Jeremy Corbyn's Islington North seat to be abolished in boundary shake-up

JOE MURPHY
A brand new seat called simply Islington is set to be created: Jeremy Selwyn

Jeremy Corbyn’s current seat in Parliament is to be abolished under revised boundary plans being published tomorrow, the Evening Standard can reveal.

His constituency of Islington North will cease to exist if the Boundary Commission proposals go ahead - triggering musical chairs as he and other top Labour figures scramble for seats in the Commons.

A brand new seat called simply Islington will be created, largely based on the current constituency of Islington South & Finsbury, held by his shadow cabinet colleague Emily Thornberry, the shadow foreign secretary.

Mr Corbyn is likely to lay claim to another new seat, carved from chunks of Mr Corbyn’s seat and that of Diane Abbott, to be called Finsbury Park and Stoke Newington.

That in turn leaves powerful shadow home secretary Ms Abbott battling against neighbouring Labour MP Meg Hillier for another new seat, Hackney Central, which straddles parts of their existing seats.

A source commented drily: “There will only be one winner in that one-sided selection contest. Meg needs a new lifeboat.”

Ms Hillier is MP for Hackney South and Shoreditch and chair of the powerful Public Accounts Committee.

Leaked details of the London review have been seen by the Standard ahead of their official publication tomorrow.

A big winner is David Lammy, the Tottenham MP, who has fought a successful battle to preserve his constituency.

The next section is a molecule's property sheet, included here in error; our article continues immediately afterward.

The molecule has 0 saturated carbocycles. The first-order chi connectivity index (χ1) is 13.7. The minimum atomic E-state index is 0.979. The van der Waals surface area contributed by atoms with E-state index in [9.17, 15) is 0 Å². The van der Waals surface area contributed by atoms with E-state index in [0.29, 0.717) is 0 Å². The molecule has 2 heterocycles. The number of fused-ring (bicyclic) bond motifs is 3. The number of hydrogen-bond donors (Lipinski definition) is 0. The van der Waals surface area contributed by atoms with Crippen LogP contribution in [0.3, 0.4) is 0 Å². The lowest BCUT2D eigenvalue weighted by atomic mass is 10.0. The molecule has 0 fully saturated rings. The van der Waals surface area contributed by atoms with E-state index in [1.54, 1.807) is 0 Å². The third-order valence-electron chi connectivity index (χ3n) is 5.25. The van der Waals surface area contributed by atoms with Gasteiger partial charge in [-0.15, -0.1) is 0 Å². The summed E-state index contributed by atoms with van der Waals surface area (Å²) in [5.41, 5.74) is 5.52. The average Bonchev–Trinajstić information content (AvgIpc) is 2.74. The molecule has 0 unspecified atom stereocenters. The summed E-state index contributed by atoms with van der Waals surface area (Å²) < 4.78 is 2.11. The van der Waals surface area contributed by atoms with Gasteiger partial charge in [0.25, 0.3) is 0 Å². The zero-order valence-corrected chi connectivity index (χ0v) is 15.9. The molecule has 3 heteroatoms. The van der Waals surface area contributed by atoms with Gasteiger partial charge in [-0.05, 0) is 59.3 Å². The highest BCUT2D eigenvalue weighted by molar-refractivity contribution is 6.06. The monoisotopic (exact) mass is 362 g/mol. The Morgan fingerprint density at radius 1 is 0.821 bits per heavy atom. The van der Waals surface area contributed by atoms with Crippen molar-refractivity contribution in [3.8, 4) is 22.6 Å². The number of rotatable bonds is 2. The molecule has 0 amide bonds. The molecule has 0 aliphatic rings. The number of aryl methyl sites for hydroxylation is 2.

Rivals in Labour had tried to have it carved up to ensure the party’s leadership all had safe seats at the end of the shake-up.

Overall the plans will cut London’s tally of MPs from 73 MPs to 68. It is part of a review set in motion by David Cameron to whittle down the overall size of the Commons from 650 MPs to just 600.

But most MPs think the laboriously drafted new map will be sunk when put to a vote next year, after Theresa May lost her majority in the election.

Key questions are whether the Democratic Unionist Party have managed to argue successfully against plans that would have cut their tally of seats.

Another big question is whether Amber Rudd, the Home Secretary tipped as a future Tory leader, has improved her prospects of keeping her Hastings seat. Her slim majority currently counts against her leadership claims in the eyes of some Tories.

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